Tracking a Curious Fact

Were a traveler in Australia to take a rail journey across the southern part of the continent and 'round the eastern coast, he would proceed on train tracks of, on various portions of the trip, three different sizes. On the 1,600 miles between Perth and Adelaide, the distance between the tracks' two rails (the railway's "gauge") is 4 feet 8½ inches, the "standard gauge." Adelaide to Melbourne has broader tracks-5 feet 3 inches. Along the hilly eastern coast from Melbourne to Sydney and then on to Brisbane, the train again travels on standard-gauge track. But then from Brisbane to Cairns, the train traveler finds himself traversing narrower track, with a gauge measuring 3 feet 6 inches.

Trains, however, can travel only along track whose gauge matches the spacing of the train's wheels. So wherever rail lines with different gauges are to connect, passengers and cargo must be transferred from one train to another. In Australia, as this hypothetical rail journey illustrates, this can happen several times over the course of a trip.

Evidently, Australian railroads manage to get along this way, however inefficiently; and the hodgepodge of different rail gauges in my native country would be a matter of rail trivia were it not for the interesting contrast with the United States. As I discovered upon moving here, nearly all train tracks in the United States have the same rail gauge. And therein lies an interesting tale about the public sector versus the private.

The United States and Australia are similar in some respects. The contiguous 48 states of the United States have an almost identical land area to Australia-3 million square miles. Australia's population of 15 million, while obviously much smaller than that of the United States (230 million), is highly dispersed, creating a substantial demand for transportation, and Australia has always been a large producer of bulk commodities suited to rail transport, such as wool, meat, coal, metal ores, and automobiles. Yet the development of railroad transportation in Australia has long been hampered by different rail gauges.

The railroads in Australia's two most populous states, New South Wales and Victoria, respectively have gauges of 4 feet 8½ inches and 5 feet 3 inches. The two states largest in area, Queensland and West Australia, were developed with 3-foot-6-inch-gauge rail lines. So was the island state of Tasmania. South Australia's northern lines were also built with a gauge of 3 feet 6 inches, as part of a scheme to link up with a cheap 3-foot-6-inch-gauge system in the Northern Territory; but its southern lines were built as border spillovers from Victoria's system, whose gauge is 5 feet 3 inches.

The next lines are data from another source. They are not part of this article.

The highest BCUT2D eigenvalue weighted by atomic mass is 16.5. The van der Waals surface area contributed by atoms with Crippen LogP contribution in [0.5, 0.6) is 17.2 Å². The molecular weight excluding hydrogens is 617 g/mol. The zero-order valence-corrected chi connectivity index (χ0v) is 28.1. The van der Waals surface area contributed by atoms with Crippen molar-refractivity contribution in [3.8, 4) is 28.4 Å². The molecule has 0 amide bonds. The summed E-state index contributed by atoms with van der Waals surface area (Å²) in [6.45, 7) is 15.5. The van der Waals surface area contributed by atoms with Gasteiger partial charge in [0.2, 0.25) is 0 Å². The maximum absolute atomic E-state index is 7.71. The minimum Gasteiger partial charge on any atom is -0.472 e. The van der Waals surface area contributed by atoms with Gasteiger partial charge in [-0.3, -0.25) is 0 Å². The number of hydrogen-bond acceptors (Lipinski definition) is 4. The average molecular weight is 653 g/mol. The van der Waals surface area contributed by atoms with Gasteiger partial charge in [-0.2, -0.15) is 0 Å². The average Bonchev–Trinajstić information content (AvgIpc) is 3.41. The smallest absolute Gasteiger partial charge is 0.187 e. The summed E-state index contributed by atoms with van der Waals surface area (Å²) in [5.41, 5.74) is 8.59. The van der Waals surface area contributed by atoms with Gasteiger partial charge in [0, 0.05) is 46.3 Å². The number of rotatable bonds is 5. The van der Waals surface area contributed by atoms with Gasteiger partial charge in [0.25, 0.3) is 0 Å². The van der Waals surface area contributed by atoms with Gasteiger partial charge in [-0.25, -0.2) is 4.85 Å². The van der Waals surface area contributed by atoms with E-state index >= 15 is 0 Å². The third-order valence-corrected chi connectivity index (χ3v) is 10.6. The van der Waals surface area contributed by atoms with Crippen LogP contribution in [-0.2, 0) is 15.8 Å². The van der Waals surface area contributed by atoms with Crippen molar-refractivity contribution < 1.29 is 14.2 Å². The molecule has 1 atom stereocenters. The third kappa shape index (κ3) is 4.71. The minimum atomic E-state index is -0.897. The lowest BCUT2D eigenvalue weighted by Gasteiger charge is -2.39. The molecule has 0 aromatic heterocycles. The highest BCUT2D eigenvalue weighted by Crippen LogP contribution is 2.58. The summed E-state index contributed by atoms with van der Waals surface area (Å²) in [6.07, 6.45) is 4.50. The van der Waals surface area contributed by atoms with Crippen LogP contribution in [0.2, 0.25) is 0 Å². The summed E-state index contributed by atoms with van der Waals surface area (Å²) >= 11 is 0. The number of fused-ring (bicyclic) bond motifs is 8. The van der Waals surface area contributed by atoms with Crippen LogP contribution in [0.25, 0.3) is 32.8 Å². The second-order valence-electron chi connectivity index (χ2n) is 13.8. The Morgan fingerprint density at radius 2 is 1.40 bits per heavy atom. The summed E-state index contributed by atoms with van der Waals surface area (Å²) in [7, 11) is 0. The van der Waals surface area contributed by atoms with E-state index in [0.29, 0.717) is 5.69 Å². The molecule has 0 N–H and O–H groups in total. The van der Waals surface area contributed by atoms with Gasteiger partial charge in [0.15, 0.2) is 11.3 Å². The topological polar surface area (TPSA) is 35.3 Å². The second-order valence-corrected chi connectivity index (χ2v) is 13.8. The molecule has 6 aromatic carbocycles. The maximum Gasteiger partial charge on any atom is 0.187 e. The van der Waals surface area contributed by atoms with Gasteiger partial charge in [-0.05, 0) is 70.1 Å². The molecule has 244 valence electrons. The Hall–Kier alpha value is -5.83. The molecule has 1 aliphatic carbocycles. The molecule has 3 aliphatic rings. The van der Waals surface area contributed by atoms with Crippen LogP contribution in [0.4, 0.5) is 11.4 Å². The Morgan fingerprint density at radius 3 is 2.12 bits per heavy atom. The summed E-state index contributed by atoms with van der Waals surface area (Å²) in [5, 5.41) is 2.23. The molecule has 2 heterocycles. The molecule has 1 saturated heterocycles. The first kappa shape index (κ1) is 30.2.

Early in this century, though, Australia's federal government got involved with the nation's rail systems and chose 4 feet 8½ inches as the "standard gauge" for the transcontinental link across the Nullarbor Plain. That introduced a further complication, because a long 4-foot-8½ inch stretch was interposed between a 3-foot-6-inch West Australian system and the mixed 3-foot-6 inch and 5-foot-3-inch South Australian systems. As of the 1930s, when railways reached their peak of importance worldwide, there were the following numbers of gauge changes in the lines connecting various Australian state capitals: Sydney-Melboume, one; Sydney-Adelaide, one; Sydney-Perth, three; Adelaide-Perth, two; Brisbane-Sydney, none; Melboume-Brisbane, one.

In Australia, railroads traditionally have been government built. First they were built by the various colonial governments, then, after the federation of 1901, by the successor state governments. The railroads were designed as part of a spoils system of politics, without regard to economic viability. Part of the railway pork barrel was the focusing of the new state systems on the principal state port- Sydney in the case of New South Wales, Melbourne in Victoria, and so on. Only well into this century, with the development of nationally oriented manufacturing industries, did the need for interconnections between the incompatible state systems become powerfully evident.